International Association of Trauma Recovery Coaching

Executive Director: Bobbi L. Parish, MA, CTRC-S

Deputy Director: Sarah Parish, CTRC



One of the most frequent questions I am asked about Trauma Recovery Coaching is how it differs from therapy. I hear it so often I devoted an entire page to it on my website. Here, I hope to make the differentiation even more clear so that coaches have a document they can provide to clients and other concerned individuals.


The primary way I define the difference between therapy and coaching is to use a medical analogy about physical illness. Therapy is for those who have the equivalent of a serious physical injury – such as multiple injuries following a car accident. Individuals with multiple, significant injuries are so ill that they are not ambulatory and require assessment and treatment from doctors. The doctors can diagnose, prescribe medication and provide medical intervention that is aimed to bring the patient to a stable condition.


Once the patient is stable, ambulatory and able to be discharged to their own homes they no longer need a doctor or nurse to guide their day to day recovery. Now they can call upon a family member, home health aide or friend who can help them to make as full a recovery as possible. The patient still needs help and cannot reach recovery on their own, but they no longer need significant intervention.


Using this analogy, we can place a therapist in the doctor’s role and a coach in the helping role once a patient is ambulatory and able to contribute to their own recovery. Therapists have the skills necessary to help when a client’s mental health is unstable and requires diagnosis, assessment and treatment. They direct their client’s care and provide intervention when a client is not able to help themselves. Therapists also have advanced expertise dealing with some issues, such as addiction, eating disorders and active suicidal ideation. Coaches have a more limited scope of competence. 


To further clarify, coaches help a client with issues that are occurring in their life now, as well as planning for the future. We do not, as coaches, revisit past trauma – unless it’s to gain understanding of why or how current issues came into being. Helping understand the “birth of a belief or behavior” can help a client discover how to build a new, healthy manner of coping with or changing it now in the present.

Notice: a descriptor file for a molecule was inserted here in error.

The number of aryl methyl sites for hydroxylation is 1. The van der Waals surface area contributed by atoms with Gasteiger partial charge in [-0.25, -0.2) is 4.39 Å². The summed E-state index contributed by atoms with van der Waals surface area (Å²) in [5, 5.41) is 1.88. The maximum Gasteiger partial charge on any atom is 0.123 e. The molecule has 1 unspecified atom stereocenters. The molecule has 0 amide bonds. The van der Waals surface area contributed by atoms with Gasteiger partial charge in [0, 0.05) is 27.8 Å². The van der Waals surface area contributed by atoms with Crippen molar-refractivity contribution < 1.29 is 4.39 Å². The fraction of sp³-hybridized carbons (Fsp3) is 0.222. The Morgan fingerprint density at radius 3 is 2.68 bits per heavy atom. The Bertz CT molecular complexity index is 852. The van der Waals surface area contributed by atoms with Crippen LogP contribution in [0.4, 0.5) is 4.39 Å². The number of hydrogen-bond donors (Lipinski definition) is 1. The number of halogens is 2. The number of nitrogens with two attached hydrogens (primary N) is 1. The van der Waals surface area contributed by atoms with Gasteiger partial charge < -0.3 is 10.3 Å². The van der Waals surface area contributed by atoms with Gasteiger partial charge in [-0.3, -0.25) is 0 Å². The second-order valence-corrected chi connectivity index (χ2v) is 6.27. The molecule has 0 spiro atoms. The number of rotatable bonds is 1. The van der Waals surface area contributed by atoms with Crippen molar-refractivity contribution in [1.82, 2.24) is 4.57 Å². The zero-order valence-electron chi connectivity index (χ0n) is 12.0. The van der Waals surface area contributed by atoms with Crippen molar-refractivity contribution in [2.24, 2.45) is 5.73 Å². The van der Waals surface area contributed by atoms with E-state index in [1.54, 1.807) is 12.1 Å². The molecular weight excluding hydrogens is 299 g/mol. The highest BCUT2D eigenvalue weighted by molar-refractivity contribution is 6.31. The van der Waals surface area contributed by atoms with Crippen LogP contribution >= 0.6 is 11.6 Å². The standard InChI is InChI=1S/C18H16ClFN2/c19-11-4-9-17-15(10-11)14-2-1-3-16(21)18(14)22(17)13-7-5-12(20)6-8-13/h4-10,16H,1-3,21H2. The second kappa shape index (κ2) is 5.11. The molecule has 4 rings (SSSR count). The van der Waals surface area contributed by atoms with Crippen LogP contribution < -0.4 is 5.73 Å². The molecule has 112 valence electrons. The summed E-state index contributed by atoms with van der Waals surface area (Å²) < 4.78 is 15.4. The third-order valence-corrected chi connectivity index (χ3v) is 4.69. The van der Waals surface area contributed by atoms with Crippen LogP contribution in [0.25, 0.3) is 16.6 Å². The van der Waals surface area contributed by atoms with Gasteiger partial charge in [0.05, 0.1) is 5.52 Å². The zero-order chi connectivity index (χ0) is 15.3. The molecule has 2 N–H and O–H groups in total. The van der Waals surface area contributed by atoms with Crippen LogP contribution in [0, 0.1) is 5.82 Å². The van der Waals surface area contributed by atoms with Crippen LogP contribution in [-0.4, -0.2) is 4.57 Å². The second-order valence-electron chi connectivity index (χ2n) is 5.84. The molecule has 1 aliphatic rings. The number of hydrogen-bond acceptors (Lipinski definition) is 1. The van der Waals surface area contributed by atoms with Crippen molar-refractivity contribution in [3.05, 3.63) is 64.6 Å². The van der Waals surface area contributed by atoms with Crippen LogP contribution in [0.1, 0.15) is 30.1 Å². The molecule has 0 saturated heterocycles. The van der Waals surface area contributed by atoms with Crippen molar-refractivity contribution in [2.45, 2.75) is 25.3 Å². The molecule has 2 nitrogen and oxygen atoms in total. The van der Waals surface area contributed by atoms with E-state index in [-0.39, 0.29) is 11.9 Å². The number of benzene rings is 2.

Therapists can “process” trauma with clients – going back to the trauma and discussing what took place with the hopes of integrating their trauma into their whole self, as well as stripping away its power. They can also work in the present and the future.


Also, Trauma Recovery Coaching is a client-led modality. We make suggestions, education and offer guidance but they are never in charge of leading their client to healing. Coaching is also intra-developmental. Just as clients learn from coaches, those coaches also learn from their clients.


What coaches do:

• Coaches are guides, teachers and mentors. They come alongside their clients as peers.

• Coaches build a healthy relationship with their clients so that they can learn how to have a healthy relationship with themselves, others and the world.

• Coaches goal set with their clients, helping them map out a path that brings them closer to leading the life they want to live. • Coaches provide education about trauma and recovery.

• Coaches share their personal experiences to let their clients know they are not alone in what they are facing and to validate their client’s experiences.

• Coaches help their clients identify the primary lies/core beliefs that were taught to them by their abuser or enabler. Once identified they help their clients define new, healthy truths/beliefs.

• Coaches help their clients celebrate their progress.

• Coaches help their clients build a healthy view of themselves, others and the world.


What Coaches do NOT do:

• Coaches do not treat, diagnose or assess their client’s mental health.

• Coaches do not prescribe medication or give advice about any medications.

• Coaches do not prescribe treatment.

• Coaches do not “process” trauma with their clients. Their focus is upon helping their clients function in their present day lives.

• Coaches do not work with clients who are at risk of harming themselves or others

• Coaches do not work outside of their scope of competence 


©2020 Bobbi L. Parish and Sarah Parish– International Association of Trauma Recovery Coaching